Reich College of Education, Appalachian State University
$4,830 was awarded to Reich College of Education to merge their commitment to sustainability with their progressive pedagogy in order to facilitate leadership development in sustainability for educators and administrators within their K-5 public lab school, the Academy at Middle Fork (AMF). The project will utilize a combination of leadership training and community dialogue, the main objective being the incorporation of sustainability into the curriculum and culture of AMF. The leadership training session will include advice on implementing school gardens, making connections with local farms, introducing healthy/organic/fresh food in school lunches, science field trip ideas with a sustainable focus, and more.
$8,000 was awarded to Switchback Cyclery to create meaningful and fulfilling employment opportunities for vulnerable people in Toronto. All employees all have significant barriers to employment, including chronic poverty, long-term unemployment, a history of homelessness, mental and physical health problems, and addictions. The Switchback Cyclery Employee Health and Growth Initiative provides technical skills training as well as experience working in a healthy community with caring mentors. ”We see the bicycle as a simple, sustainable technology that is an economically accessible form of transportation that promotes health…Our mission is expressed in a simple statement: Propelling Community.”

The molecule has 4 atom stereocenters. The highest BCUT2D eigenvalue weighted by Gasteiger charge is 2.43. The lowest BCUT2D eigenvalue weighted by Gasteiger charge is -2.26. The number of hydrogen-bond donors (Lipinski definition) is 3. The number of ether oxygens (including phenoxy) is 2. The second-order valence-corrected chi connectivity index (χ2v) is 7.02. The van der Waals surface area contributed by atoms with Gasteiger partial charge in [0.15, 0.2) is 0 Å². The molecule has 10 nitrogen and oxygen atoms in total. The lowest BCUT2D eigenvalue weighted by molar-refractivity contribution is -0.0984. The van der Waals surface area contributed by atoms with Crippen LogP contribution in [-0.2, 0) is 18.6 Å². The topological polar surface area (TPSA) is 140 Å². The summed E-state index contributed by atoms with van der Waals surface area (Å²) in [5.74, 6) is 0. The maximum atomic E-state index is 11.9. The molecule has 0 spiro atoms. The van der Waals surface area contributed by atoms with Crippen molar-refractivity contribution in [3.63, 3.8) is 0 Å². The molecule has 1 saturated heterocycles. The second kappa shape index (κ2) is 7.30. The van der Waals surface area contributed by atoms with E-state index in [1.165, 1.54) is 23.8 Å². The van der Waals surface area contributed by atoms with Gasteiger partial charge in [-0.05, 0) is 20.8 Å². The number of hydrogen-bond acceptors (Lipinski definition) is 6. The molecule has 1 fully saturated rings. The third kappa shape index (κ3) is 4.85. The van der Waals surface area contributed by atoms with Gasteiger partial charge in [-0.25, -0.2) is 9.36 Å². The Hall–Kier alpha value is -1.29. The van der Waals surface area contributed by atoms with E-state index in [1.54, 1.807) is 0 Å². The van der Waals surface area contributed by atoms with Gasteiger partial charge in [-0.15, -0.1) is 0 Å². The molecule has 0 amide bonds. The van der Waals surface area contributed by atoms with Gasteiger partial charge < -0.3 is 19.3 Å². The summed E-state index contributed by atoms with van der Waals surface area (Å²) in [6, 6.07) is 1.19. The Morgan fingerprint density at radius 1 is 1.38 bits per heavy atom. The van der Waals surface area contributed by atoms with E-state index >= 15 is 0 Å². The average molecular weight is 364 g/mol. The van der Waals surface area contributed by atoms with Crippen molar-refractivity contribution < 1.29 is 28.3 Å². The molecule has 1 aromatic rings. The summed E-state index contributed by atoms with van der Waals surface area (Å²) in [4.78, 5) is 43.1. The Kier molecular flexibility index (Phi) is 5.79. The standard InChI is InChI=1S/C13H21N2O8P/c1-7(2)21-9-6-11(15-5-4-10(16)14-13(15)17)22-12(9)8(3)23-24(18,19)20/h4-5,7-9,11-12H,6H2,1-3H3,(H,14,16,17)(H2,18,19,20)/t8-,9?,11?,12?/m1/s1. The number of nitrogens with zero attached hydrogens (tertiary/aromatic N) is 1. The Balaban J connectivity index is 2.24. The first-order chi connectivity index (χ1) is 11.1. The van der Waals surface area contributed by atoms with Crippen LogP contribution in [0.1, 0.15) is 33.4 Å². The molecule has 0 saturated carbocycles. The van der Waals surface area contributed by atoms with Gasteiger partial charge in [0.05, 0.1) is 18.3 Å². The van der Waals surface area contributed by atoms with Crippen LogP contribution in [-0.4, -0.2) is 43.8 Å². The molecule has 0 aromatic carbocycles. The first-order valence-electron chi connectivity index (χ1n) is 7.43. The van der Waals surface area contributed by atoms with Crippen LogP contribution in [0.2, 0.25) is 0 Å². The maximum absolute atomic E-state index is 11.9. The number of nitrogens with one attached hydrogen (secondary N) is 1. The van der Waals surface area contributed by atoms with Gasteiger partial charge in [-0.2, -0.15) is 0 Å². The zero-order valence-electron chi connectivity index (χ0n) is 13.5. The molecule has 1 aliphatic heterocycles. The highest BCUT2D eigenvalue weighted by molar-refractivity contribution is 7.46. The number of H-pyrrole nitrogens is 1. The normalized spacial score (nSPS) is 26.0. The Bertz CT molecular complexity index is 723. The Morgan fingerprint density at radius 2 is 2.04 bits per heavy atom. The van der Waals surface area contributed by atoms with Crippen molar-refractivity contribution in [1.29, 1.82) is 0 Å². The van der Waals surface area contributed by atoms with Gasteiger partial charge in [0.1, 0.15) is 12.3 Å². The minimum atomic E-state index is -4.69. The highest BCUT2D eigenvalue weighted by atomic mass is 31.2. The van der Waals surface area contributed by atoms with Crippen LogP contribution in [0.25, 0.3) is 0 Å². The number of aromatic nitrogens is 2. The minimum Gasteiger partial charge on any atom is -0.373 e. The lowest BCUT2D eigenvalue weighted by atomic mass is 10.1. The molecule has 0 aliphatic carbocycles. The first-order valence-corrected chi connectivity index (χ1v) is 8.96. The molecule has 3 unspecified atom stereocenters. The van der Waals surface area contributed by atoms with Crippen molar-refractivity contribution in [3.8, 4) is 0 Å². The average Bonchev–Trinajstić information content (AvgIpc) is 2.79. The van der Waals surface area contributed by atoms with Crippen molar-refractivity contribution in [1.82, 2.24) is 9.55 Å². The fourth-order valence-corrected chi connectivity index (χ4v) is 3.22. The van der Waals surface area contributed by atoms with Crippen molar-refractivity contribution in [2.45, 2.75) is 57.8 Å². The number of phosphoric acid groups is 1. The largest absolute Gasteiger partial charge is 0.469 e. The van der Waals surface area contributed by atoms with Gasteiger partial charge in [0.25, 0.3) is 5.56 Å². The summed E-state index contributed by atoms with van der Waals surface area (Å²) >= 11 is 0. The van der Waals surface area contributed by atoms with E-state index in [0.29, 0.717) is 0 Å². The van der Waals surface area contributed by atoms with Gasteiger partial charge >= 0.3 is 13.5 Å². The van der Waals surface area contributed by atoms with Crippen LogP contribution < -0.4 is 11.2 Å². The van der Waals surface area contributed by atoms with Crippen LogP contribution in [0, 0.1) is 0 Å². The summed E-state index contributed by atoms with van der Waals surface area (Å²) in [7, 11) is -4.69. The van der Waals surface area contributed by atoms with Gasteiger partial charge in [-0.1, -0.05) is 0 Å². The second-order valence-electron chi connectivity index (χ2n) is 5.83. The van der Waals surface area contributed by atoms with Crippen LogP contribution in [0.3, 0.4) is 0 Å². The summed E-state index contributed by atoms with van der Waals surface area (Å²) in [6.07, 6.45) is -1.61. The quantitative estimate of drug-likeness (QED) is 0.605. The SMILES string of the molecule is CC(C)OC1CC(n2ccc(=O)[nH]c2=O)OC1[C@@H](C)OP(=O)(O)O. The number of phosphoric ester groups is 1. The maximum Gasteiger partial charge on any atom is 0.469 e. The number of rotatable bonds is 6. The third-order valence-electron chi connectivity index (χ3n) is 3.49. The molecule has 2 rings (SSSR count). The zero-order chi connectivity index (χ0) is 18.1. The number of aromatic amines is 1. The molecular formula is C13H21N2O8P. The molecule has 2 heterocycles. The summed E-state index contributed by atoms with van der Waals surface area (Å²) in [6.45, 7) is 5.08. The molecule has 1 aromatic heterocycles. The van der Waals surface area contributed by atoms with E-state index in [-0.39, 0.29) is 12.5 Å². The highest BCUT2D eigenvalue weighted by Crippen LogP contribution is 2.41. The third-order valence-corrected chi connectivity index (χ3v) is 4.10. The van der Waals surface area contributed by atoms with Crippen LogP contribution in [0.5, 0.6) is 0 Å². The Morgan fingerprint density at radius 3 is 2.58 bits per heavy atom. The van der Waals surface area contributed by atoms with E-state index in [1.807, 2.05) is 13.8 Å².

Theatre of the Beat
$7,000 was awarded to Theatre of the Beat to expand the theatre program at Grand Valley Institute for Women (GVI), a federal penitentiary. Offering weekly theatre programming for incarcerated women, Theatre of the Beat provides a safe and social space for women within the Secure Unit, or Max. Ward. These individuals are deemed “high risk” and have little opportunity for socialization. The project creates space for incarcerated women to process feelings and emotions through the creative outlet of theatre. Participants are provided opportunities for critical thinking, socialization and collaboration as they work together to devise original theatre productions that explore the themes and topics that affect their lives. The program also works to inspire discovery regarding creative solutions for the complex societal challenges of offender reintegration, recidivism, and the making of safer, healthier communities inside and outside of the prison.
Women’s Ordination Conference
$15,000 was awarded to the Women’s Ordination Conference (WOC) for a new, five-year, collaborative project called “Listening to Women,” which offers safe spaces for women to share their lived experiences, both the joys and the challenges, within the Roman Catholic Church. The project seeks to reach one-quarter of U.S. Catholic parishes in the next five years. Additionally, funding will provide Spanish-language resources for the Listening to Women project in order to reach the sizable Hispanic Catholic population in the U.S. “Currently one-third of the Catholic population in the U.S. identifies as Hispanic, so we recognize that any effort to listen to women in the Catholic Church is incomplete without the input of Latinx/Hispanic women. WOC believes that this aligns with JustPax’s commitment to gender justice, especially through the inclusion of Latinx women, who are historically underrepresented in nominally feminist projects. In addition, we seek to go to the grassroots and the front lines, hearing from women who are involved in the day-to-day life of Catholic parishes, even as they experience rejection from parish leadership.”